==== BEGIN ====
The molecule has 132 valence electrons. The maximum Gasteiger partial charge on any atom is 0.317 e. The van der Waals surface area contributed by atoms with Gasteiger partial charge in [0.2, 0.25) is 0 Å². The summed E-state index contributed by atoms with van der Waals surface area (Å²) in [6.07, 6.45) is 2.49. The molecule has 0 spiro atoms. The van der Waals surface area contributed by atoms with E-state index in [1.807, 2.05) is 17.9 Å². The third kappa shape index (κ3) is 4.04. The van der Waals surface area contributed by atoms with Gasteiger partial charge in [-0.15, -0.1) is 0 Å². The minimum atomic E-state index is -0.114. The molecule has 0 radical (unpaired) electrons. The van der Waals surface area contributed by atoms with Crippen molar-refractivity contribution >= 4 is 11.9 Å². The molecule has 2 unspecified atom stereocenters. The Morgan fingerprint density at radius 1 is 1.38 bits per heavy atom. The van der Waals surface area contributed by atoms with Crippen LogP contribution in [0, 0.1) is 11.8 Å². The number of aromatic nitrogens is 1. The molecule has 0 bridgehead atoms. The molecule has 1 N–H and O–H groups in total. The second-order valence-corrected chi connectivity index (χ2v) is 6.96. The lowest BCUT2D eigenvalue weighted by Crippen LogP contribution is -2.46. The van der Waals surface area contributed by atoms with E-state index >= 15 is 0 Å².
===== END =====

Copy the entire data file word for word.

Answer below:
The molecule has 132 valence electrons. The maximum Gasteiger partial charge on any atom is 0.317 e. The van der Waals surface area contributed by atoms with Gasteiger partial charge in [0.2, 0.25) is 0 Å². The summed E-state index contributed by atoms with van der Waals surface area (Å²) in [6.07, 6.45) is 2.49. The molecule has 0 spiro atoms. The van der Waals surface area contributed by atoms with E-state index in [1.807, 2.05) is 17.9 Å². The third kappa shape index (κ3) is 4.04. The van der Waals surface area contributed by atoms with Gasteiger partial charge in [-0.15, -0.1) is 0 Å². The minimum atomic E-state index is -0.114. The molecule has 0 radical (unpaired) electrons. The van der Waals surface area contributed by atoms with Crippen molar-refractivity contribution >= 4 is 11.9 Å². The molecule has 2 unspecified atom stereocenters. The Morgan fingerprint density at radius 1 is 1.38 bits per heavy atom. The van der Waals surface area contributed by atoms with Crippen LogP contribution in [0, 0.1) is 11.8 Å². The number of aromatic nitrogens is 1. The molecule has 0 bridgehead atoms. The molecule has 1 N–H and O–H groups in total. The second-order valence-corrected chi connectivity index (χ2v) is 6.96. The lowest BCUT2D eigenvalue weighted by Crippen LogP contribution is -2.46. The van der Waals surface area contributed by atoms with E-state index >= 15 is 0 Å².